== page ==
In this book you will find suggestions that may help you to get to the good days as quickly as possible. These “21 ways to make it better” share the experience of people just like you. Each chapter in this book begins with a quotation from a newcomer. Then, you will read about a problem that many people face when they are learning to live in a new culture. Each chapter ends with some tips or exercises that may help you to solve problems and to stay mentally and physically healthy
The purpose of this resource is to help EAL instructors and male students engage in the topic of men’s health in a safe and supported way. It primarily attempts to address the much larger picture of refugee men and their barriers to physical and mental wellness. We hope that in providing a resource that supports language instructors with information and strategies to help refugee men build language skills around developing healthy lifestyles in Canada, accessing health services, connecting with their new community, and building networks and social spaces, refugee men and their families will be better able to transition successfully into their new lives in Canada
The knowledge does exist on how to serve refugees and on how to support their emotional well-being, and often the most important thing that we can do is bring different experts together. This guide offers some suggestions on how to do that.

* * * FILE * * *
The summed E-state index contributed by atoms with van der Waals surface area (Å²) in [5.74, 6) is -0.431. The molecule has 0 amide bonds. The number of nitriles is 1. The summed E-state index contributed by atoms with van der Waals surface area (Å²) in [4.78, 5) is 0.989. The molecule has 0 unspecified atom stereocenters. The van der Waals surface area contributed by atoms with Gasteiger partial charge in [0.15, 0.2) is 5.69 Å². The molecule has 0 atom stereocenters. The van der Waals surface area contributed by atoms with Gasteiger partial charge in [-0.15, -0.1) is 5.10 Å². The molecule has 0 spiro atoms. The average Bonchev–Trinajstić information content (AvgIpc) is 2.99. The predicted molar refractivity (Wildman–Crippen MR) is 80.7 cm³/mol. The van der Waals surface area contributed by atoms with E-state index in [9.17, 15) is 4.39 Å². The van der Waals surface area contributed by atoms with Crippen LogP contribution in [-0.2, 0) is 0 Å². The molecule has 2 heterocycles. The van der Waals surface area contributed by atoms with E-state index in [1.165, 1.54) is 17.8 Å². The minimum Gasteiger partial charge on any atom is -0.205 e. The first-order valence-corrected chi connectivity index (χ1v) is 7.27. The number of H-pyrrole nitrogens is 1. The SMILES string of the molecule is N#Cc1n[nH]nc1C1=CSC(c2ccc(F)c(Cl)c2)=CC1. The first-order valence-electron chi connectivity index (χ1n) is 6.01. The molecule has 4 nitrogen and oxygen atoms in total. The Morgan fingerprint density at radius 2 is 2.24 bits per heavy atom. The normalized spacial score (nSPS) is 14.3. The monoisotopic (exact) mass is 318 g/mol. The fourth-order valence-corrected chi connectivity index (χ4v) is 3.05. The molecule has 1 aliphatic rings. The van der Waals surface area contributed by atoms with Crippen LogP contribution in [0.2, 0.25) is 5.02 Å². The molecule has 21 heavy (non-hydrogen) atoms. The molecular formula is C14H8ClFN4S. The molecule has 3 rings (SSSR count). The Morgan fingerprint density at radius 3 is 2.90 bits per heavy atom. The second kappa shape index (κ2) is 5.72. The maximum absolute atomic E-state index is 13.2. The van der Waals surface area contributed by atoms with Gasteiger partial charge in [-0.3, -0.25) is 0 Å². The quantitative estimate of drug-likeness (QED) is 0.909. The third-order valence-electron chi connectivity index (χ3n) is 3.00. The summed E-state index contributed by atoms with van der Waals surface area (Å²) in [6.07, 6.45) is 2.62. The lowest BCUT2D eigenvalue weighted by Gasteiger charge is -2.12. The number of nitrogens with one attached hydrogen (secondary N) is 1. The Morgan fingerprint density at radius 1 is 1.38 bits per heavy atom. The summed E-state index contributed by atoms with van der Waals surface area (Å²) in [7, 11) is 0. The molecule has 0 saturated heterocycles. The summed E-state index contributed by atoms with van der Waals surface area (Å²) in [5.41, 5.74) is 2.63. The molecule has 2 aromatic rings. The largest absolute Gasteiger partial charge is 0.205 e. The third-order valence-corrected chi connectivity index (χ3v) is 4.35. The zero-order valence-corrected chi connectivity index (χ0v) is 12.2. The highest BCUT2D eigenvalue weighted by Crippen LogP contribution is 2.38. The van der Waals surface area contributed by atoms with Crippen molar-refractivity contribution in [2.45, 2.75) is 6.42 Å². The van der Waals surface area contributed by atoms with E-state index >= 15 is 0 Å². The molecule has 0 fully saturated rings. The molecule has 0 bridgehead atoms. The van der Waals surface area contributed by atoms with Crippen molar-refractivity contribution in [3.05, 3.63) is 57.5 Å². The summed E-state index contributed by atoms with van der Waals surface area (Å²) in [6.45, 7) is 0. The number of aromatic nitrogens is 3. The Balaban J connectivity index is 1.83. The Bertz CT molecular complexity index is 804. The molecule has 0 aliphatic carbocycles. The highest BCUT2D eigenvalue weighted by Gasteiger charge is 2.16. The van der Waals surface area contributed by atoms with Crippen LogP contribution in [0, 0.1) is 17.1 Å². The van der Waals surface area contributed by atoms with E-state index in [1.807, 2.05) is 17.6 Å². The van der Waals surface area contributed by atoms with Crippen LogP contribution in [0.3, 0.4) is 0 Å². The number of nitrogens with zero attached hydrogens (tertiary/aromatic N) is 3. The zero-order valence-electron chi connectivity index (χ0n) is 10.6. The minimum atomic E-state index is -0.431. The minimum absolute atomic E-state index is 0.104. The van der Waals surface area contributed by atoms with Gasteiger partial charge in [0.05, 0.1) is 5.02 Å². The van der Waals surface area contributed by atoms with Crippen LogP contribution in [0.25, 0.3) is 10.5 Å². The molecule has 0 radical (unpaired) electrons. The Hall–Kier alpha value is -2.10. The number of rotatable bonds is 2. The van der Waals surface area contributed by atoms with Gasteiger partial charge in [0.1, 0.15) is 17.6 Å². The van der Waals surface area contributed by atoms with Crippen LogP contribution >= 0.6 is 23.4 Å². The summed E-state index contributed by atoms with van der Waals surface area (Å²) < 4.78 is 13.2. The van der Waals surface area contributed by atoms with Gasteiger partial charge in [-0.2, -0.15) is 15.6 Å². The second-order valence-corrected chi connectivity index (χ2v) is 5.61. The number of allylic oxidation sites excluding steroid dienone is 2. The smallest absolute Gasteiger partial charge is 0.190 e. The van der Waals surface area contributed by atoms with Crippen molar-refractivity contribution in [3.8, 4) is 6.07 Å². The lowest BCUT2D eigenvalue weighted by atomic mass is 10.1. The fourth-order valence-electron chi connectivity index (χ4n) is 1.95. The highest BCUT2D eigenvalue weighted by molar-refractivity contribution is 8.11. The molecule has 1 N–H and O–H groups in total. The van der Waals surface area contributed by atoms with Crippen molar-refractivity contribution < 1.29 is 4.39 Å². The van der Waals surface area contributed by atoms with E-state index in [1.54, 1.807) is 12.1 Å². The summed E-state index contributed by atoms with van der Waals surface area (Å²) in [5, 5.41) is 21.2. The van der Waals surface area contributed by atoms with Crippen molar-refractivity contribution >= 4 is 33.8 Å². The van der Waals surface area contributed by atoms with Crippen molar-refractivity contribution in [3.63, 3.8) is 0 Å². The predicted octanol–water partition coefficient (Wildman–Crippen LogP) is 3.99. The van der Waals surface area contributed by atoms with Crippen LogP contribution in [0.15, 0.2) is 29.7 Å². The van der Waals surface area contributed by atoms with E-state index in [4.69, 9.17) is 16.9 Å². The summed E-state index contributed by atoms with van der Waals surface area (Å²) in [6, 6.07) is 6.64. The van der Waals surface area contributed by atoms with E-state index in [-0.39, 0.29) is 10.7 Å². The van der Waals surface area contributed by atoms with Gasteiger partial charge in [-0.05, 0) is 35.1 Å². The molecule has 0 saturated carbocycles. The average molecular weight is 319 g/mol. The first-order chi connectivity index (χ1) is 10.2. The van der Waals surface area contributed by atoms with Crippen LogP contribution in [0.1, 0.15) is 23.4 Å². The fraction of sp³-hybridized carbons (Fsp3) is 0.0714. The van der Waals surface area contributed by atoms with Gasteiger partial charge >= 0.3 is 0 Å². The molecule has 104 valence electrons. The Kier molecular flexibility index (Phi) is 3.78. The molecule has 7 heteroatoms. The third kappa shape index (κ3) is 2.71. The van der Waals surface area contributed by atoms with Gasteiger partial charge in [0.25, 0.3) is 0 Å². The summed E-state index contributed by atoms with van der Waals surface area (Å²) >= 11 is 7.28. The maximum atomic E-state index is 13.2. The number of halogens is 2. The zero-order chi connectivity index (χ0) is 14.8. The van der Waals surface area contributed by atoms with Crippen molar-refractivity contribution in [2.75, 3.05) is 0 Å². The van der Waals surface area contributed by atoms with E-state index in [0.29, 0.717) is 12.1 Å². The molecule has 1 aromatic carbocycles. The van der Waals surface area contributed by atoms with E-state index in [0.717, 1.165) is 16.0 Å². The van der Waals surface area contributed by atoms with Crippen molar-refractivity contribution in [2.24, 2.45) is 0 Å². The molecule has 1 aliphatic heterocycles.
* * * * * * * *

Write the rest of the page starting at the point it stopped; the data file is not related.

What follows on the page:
There is limited Canadian research on the mental health of recent immigrants, more specifically on the disparities among immigrant sub-groups. This paper addresses these gaps using data from the Longitudinal Survey of Immigrants to Canada. It examines different aspects related to mental health, including prevalence of emotional problems and stress levels. Potential factors that may be associated with mental health outcomes, including socio-economic variables, are also explored.
This resource is the third in a series of online guides for promoting positive mental health across the lifespan. This resource provides health and social service providers (“practitioners”) with current evidence-based approaches in the application of mental health promotion1 concepts and principles for refugees. It is intended to support practitioners, caregivers and others in incorporating best practice approaches to mental health promotion initiatives or programs2 directed toward refugees.
The Immigrant and Refugee Mental Health Project’s online course is a free, self-directed training that will offer a comprehensive overview of immigrant and refugee mental health, focusing on subgroups at risks. It will provide in-depth discussion on how context and culture influence mental health and mental illness, as well as providing sample tools and resources for use in various practice settings, and offering evidence-based strategies and interventions to help you provide better services and supports to different immigrant and refugee populations. You will find practical examples of promising and innovative practices effective in improving outcomes for different groups of immigrants and refugees.
Drawing on our study with newcomer youth from four communities in Toronto, this article discusses post-migration determinants of mental health for newcomer youth in Toronto and reflects on policy implications. Preliminary study findings indicate that settlement challenges and discrimination/exclusions are salient risks to the mental wellbeing of newcomer youth and their families.